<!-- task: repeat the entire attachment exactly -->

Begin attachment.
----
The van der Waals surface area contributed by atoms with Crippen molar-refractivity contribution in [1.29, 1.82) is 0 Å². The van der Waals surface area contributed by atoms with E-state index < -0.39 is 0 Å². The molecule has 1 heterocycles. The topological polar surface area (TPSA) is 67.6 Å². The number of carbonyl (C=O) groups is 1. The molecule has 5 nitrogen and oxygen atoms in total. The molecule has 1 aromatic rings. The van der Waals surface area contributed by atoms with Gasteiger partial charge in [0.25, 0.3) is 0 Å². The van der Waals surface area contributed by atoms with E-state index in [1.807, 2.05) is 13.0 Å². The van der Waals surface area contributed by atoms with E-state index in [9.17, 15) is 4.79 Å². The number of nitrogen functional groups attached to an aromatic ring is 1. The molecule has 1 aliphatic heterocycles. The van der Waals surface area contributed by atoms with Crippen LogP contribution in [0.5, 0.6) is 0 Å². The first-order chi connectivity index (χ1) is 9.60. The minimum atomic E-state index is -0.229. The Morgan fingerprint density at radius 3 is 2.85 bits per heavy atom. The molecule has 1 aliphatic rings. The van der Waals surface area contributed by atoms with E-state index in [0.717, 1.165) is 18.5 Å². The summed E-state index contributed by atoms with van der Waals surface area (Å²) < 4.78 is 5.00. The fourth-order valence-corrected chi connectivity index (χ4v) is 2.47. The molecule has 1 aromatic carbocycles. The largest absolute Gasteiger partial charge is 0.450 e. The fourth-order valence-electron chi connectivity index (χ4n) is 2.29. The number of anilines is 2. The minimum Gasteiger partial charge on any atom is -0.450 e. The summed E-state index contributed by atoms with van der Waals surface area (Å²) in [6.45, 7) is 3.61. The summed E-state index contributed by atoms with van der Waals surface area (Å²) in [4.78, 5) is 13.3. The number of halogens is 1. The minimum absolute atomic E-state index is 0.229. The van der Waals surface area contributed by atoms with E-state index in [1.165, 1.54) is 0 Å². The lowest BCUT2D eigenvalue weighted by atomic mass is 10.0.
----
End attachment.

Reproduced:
The van der Waals surface area contributed by atoms with Crippen molar-refractivity contribution in [1.29, 1.82) is 0 Å². The van der Waals surface area contributed by atoms with E-state index < -0.39 is 0 Å². The molecule has 1 heterocycles. The topological polar surface area (TPSA) is 67.6 Å². The number of carbonyl (C=O) groups is 1. The molecule has 5 nitrogen and oxygen atoms in total. The molecule has 1 aromatic rings. The van der Waals surface area contributed by atoms with Gasteiger partial charge in [0.25, 0.3) is 0 Å². The van der Waals surface area contributed by atoms with E-state index in [1.807, 2.05) is 13.0 Å². The van der Waals surface area contributed by atoms with E-state index in [9.17, 15) is 4.79 Å². The number of nitrogen functional groups attached to an aromatic ring is 1. The molecule has 1 aliphatic heterocycles. The van der Waals surface area contributed by atoms with Crippen LogP contribution in [0.5, 0.6) is 0 Å². The first-order chi connectivity index (χ1) is 9.60. The minimum atomic E-state index is -0.229. The Morgan fingerprint density at radius 3 is 2.85 bits per heavy atom. The molecule has 1 aliphatic rings. The van der Waals surface area contributed by atoms with E-state index in [0.717, 1.165) is 18.5 Å². The summed E-state index contributed by atoms with van der Waals surface area (Å²) < 4.78 is 5.00. The fourth-order valence-corrected chi connectivity index (χ4v) is 2.47. The molecule has 1 aromatic carbocycles. The largest absolute Gasteiger partial charge is 0.450 e. The fourth-order valence-electron chi connectivity index (χ4n) is 2.29. The number of anilines is 2. The minimum Gasteiger partial charge on any atom is -0.450 e. The summed E-state index contributed by atoms with van der Waals surface area (Å²) in [6.45, 7) is 3.61. The summed E-state index contributed by atoms with van der Waals surface area (Å²) in [4.78, 5) is 13.3. The number of halogens is 1. The minimum absolute atomic E-state index is 0.229. The van der Waals surface area contributed by atoms with E-state index in [1.165, 1.54) is 0 Å². The lowest BCUT2D eigenvalue weighted by atomic mass is 10.0.